Mexican Beaded Lizard
Scientific Name: Heloderma horridum
This lizard shares many characteristics with the more famous Gila monster, and it’s not surprising – they are the only two surviving members of an ancient group of lizards called the Monstersauria.
The Mexican beaded lizard, along with its relative the Gila monster, are the world’s only two venomous lizards. The animal needs to chew its victim in order to inject the poison, which is produced in its salivary glands and delivered through grooves in its teeth.
STATUS: The Mexican beaded lizard is listed as Least Concern by the International Union for Conservation of Nature (IUCN). Its habitat is being destroyed by human development.
HABITAT: The animals are found in the thorn scrub and deciduous forest of the western coast of Mexico and northern Guatemala. Mexican beaded lizards make their homes in abandoned mammal burrows, under rocks, or in tunnels they have dug. They frequently live near permanent water sources. Active primarily at dusk and after dark, beaded lizards escape the heat of the day by hiding in their homes.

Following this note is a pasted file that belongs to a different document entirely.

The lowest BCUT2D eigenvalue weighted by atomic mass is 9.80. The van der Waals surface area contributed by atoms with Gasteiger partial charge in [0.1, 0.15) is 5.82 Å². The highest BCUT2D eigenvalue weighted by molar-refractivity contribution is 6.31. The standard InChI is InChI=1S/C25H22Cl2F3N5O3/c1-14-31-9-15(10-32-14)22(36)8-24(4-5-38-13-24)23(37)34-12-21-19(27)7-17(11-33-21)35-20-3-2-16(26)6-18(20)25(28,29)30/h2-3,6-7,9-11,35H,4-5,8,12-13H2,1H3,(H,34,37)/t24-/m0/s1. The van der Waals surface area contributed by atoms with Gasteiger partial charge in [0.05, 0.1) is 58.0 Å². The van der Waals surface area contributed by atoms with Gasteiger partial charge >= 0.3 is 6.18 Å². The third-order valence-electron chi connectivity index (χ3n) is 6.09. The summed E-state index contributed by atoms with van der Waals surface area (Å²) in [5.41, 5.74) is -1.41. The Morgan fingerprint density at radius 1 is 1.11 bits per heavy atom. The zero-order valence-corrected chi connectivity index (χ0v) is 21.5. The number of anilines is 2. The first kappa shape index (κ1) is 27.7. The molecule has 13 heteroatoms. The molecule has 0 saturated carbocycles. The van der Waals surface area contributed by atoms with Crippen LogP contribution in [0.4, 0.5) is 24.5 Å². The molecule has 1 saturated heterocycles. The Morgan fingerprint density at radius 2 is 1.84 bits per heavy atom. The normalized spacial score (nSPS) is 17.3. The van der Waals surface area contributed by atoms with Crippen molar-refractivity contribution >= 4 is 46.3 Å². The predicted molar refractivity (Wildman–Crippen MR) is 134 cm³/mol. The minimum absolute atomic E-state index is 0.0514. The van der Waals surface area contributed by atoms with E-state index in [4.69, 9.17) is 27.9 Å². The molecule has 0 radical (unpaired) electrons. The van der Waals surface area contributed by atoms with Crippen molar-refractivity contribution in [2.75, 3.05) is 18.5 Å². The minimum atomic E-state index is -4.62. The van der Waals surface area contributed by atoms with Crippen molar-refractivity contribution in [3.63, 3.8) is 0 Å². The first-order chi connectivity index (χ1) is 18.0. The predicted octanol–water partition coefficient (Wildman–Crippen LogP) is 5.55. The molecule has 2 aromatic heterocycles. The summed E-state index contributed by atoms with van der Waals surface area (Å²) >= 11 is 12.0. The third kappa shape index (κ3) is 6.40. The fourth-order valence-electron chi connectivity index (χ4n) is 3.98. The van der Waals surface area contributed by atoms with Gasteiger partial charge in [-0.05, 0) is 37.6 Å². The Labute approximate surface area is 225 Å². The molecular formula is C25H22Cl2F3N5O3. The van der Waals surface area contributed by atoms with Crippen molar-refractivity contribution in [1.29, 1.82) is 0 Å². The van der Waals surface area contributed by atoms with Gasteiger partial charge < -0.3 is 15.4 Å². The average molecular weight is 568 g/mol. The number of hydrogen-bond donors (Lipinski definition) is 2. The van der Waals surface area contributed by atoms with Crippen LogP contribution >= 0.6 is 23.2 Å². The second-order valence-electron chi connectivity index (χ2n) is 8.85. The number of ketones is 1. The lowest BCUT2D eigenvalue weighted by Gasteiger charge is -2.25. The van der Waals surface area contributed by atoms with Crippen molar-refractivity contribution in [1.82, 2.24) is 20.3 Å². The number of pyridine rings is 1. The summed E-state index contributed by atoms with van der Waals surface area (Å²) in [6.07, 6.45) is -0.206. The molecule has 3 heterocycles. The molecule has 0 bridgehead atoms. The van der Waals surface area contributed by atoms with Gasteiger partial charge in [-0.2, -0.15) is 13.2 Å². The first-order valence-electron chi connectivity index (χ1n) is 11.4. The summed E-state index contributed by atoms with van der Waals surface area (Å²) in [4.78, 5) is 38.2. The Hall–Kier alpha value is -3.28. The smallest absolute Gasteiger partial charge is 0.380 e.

DIET: These carnivores eat eggs, young birds, insects, lizards, snakes and rodents. Beaded lizards play a crucial role in desert ecology by helping to regulate the population of their prey. The lizards are able to metabolize fat stored in their tail when food is scarce.
PHYSICAL CHARACTERISTICS: Beaded lizards have cylindrical bodies with wide, flat heads and short, strong legs ending in feet with five clawed toes. The white to yellow stripes and spots on their black, bumpy skin create the impression of beads. The top of their bodies is covered with large, hard scales while the belly has soft scales. The lizard’s total length is about 30 to 35 inches, with the tail making up nearly half that length. Although Beaded Lizards appear sluggish, they can move quickly when threatened and make a hissing sound to discourage predators. The five- to six-pound lizard reaches sexual maturity in two to three years and can live more than 30 years. Their breeding season is in February and March and about two months later, females bury 3-13 elongated eggs about five inches deep. Young are hatched at about five months.
While a bite from a beaded lizard is not usually life-threatening to humans, the injury does require medical care. Fortunately, unprovoked attacks on humans are very rare. Most bites occur when a person tries to annoy or handle the animal. The lizards may also bite potential predators such as coyotes or raptors when threatened.